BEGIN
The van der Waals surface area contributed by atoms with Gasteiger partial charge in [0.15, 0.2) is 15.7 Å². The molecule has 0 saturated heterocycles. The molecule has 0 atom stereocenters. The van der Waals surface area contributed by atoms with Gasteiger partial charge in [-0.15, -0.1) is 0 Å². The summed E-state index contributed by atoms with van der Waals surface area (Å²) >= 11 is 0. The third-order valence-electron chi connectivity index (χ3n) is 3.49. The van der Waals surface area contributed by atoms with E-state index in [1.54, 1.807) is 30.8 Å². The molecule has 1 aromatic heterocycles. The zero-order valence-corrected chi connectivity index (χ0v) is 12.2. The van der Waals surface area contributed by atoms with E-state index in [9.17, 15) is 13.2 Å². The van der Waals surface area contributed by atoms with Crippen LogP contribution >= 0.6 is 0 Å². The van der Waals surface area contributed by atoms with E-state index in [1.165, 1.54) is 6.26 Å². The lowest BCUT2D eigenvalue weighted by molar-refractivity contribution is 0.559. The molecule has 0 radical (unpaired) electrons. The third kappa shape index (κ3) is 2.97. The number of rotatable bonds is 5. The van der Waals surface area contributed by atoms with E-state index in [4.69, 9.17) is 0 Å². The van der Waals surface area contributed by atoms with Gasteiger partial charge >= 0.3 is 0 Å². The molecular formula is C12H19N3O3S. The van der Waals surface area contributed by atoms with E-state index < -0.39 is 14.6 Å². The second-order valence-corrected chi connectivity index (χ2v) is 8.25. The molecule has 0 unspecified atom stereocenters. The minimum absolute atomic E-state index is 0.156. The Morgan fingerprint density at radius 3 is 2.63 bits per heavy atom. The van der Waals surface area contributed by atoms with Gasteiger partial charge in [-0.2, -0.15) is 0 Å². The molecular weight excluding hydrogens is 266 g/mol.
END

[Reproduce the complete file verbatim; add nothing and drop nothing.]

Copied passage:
The van der Waals surface area contributed by atoms with Gasteiger partial charge in [0.15, 0.2) is 15.7 Å². The molecule has 0 saturated heterocycles. The molecule has 0 atom stereocenters. The van der Waals surface area contributed by atoms with Gasteiger partial charge in [-0.15, -0.1) is 0 Å². The summed E-state index contributed by atoms with van der Waals surface area (Å²) >= 11 is 0. The third-order valence-electron chi connectivity index (χ3n) is 3.49. The van der Waals surface area contributed by atoms with E-state index in [1.54, 1.807) is 30.8 Å². The molecule has 1 aromatic heterocycles. The zero-order valence-corrected chi connectivity index (χ0v) is 12.2. The van der Waals surface area contributed by atoms with E-state index in [9.17, 15) is 13.2 Å². The van der Waals surface area contributed by atoms with Crippen LogP contribution >= 0.6 is 0 Å². The van der Waals surface area contributed by atoms with E-state index in [1.165, 1.54) is 6.26 Å². The lowest BCUT2D eigenvalue weighted by molar-refractivity contribution is 0.559. The molecule has 0 radical (unpaired) electrons. The third kappa shape index (κ3) is 2.97. The number of rotatable bonds is 5. The van der Waals surface area contributed by atoms with E-state index in [4.69, 9.17) is 0 Å². The van der Waals surface area contributed by atoms with Gasteiger partial charge >= 0.3 is 0 Å². The molecular formula is C12H19N3O3S. The van der Waals surface area contributed by atoms with E-state index < -0.39 is 14.6 Å². The second-order valence-corrected chi connectivity index (χ2v) is 8.25. The molecule has 0 unspecified atom stereocenters. The minimum absolute atomic E-state index is 0.156. The Morgan fingerprint density at radius 3 is 2.63 bits per heavy atom. The van der Waals surface area contributed by atoms with Gasteiger partial charge in [-0.2, -0.15) is 0 Å². The molecular weight excluding hydrogens is 266 g/mol.